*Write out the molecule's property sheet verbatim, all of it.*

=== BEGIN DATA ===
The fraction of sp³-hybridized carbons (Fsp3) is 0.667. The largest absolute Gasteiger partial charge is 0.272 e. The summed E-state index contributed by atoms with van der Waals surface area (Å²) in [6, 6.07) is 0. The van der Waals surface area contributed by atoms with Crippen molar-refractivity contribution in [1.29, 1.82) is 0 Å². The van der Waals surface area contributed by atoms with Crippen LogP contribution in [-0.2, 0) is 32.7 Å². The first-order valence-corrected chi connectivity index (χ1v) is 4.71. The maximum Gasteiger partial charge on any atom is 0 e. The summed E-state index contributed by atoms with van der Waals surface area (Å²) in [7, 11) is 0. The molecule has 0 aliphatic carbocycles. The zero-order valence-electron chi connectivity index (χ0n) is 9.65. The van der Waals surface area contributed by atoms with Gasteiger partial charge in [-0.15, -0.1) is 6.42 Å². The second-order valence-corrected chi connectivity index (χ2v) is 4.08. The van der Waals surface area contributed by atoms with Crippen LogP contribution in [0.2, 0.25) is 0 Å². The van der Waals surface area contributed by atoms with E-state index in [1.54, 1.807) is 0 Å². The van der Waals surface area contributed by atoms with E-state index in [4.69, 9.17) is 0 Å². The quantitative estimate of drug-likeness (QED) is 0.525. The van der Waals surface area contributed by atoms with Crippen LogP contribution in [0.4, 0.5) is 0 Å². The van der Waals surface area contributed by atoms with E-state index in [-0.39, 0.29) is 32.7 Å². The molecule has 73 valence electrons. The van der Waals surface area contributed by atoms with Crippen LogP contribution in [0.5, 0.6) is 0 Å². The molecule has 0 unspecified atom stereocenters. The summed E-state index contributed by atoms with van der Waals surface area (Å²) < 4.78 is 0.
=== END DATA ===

The fraction of sp³-hybridized carbons (Fsp3) is 0.667. The largest absolute Gasteiger partial charge is 0.272 e. The summed E-state index contributed by atoms with van der Waals surface area (Å²) in [6, 6.07) is 0. The van der Waals surface area contributed by atoms with Crippen molar-refractivity contribution in [1.29, 1.82) is 0 Å². The van der Waals surface area contributed by atoms with Crippen LogP contribution in [-0.2, 0) is 32.7 Å². The first-order valence-corrected chi connectivity index (χ1v) is 4.71. The maximum Gasteiger partial charge on any atom is 0 e. The summed E-state index contributed by atoms with van der Waals surface area (Å²) in [7, 11) is 0. The molecule has 0 aliphatic carbocycles. The zero-order valence-electron chi connectivity index (χ0n) is 9.65. The van der Waals surface area contributed by atoms with Gasteiger partial charge in [-0.15, -0.1) is 6.42 Å². The second-order valence-corrected chi connectivity index (χ2v) is 4.08. The van der Waals surface area contributed by atoms with Crippen LogP contribution in [0.2, 0.25) is 0 Å². The van der Waals surface area contributed by atoms with E-state index in [1.54, 1.807) is 0 Å². The van der Waals surface area contributed by atoms with E-state index in [4.69, 9.17) is 0 Å². The quantitative estimate of drug-likeness (QED) is 0.525. The van der Waals surface area contributed by atoms with Crippen LogP contribution in [0.4, 0.5) is 0 Å². The van der Waals surface area contributed by atoms with E-state index in [-0.39, 0.29) is 32.7 Å². The molecule has 73 valence electrons. The van der Waals surface area contributed by atoms with Crippen LogP contribution in [0.5, 0.6) is 0 Å². The molecule has 0 unspecified atom stereocenters. The summed E-state index contributed by atoms with van der Waals surface area (Å²) < 4.78 is 0.